- A study is being done by the NCAA on their current policies about athletes acquiring deals for monetary profit.
- The results of the study are expected to be ready for the public by October.
- Clemson head football coach, Dabo Swinney, who rakes in $9.2 million each season, is not in favor of student-athletes being paid for outside sponsorships.
COLUMBIA, S.C. – Lawmakers in South Carolina will be proposing a bill, not unlike the Fair Pay to Play Act from California this January. Senator Marlon Kimpson and Representative Justin Bamberg are the two legislators behind this new bill. Although it holds similarities to the proposal in California, they differ in a few ways.
The main point would be to give athletes in college the ability to make money by being able to receive paid endorsement deals. Within the proposal for South Carolina lies an option for all schools that have players involved in such deals to open up trust funds for these athletes where the money would be held until they graduate. Only after graduation would players be able to collect their earnings.
A Second Effort
These two politicians have tried before to get a bill such as this one to become a reality back in 2014, but fellow legislators were not interested in the idea. However, they now believe with the publicity of the Fair Pay to Play Act in California they will be able to get the attention of lawmakers in their state.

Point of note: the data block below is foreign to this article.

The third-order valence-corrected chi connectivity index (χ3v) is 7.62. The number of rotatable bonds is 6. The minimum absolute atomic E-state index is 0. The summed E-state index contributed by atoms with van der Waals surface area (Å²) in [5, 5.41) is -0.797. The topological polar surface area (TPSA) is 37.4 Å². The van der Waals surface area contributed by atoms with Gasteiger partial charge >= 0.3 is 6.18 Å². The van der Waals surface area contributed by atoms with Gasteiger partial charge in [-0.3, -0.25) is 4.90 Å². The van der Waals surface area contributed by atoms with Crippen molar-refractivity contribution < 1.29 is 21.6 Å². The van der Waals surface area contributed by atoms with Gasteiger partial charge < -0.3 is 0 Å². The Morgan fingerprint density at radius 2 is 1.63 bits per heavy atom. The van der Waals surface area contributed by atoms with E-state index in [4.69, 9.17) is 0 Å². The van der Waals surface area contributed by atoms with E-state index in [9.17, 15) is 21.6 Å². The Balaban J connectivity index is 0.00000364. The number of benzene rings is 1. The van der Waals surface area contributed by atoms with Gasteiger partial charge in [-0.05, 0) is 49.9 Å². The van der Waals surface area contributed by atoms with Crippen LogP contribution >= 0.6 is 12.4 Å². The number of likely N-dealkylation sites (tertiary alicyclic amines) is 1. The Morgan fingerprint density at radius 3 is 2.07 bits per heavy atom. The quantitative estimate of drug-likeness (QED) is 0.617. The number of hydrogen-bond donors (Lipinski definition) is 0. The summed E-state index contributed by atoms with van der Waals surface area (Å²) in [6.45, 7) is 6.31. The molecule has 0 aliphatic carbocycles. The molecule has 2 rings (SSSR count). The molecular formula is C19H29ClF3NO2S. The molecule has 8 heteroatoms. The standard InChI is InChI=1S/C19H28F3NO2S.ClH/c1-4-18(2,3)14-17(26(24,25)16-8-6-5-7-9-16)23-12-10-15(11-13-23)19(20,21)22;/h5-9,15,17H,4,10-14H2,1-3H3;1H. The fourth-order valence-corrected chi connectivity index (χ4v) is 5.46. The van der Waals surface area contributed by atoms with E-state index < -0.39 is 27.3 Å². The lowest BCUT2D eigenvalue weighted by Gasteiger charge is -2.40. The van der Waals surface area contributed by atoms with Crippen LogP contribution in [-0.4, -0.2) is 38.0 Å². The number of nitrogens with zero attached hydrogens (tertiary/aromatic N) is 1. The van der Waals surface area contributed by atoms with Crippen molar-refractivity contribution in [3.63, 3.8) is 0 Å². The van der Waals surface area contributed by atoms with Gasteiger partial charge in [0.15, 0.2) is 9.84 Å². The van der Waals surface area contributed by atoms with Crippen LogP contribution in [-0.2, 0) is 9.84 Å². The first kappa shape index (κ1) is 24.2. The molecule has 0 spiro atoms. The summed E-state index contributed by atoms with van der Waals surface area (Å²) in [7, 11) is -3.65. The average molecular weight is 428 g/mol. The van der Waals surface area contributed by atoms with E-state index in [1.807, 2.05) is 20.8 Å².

“The first time around there was hostility,” said Kimpson. “But I think everybody recognizes that things are different. We see this is no longer amateur.”
Sometime within the next four weeks, California Governor Gavin Newsom can either sign the bill or not. Should he sign, the law would be put into practice beginning in 2023. Both Kimpson and Bamberg see this as a good sign of the times changing in favor of what they’d like for their own state.
“The legislation passed in California is a sign of the times,” said Kimpson. “The NCAA is not an amateur sports league. This is a multibillion-dollar sports empire where everyone involved makes money except the players on the field who earn it.”
In 2014, the original idea would’ve made college players in South Carolina keep at least a 2.0 GPA and take a finance class to better understand how to handle money. It would’ve also given each athlete an initial $2.500 in their trust funds. The current proposal embodies these same requirements but the $2,500 deposit has not yet been discussed.
The South Carolina Legislature meets in January, where both Kimpson and Bamberg will be introducing their bill. One prolific person at Clemson University, the school with the number one team in college football at the moment, is not behind the idea. Head coach Dabo Swinney said that he would no longer work in collegiate sports should such a bill pass. Come January, LegalSportsBetting.com thinks the public will have a better grasp on how the state of South Carolina stands as a whole on this proposal.
Christina has been writing for as long as she can remember and does dedicated research on the newly regulated sports betting market. She comes from a family of sports lovers that engage in friendly bets from time to time. During the winter months, you can find Christina baking cookies and beating the entire staff at Mario Kart…the N64 version of course.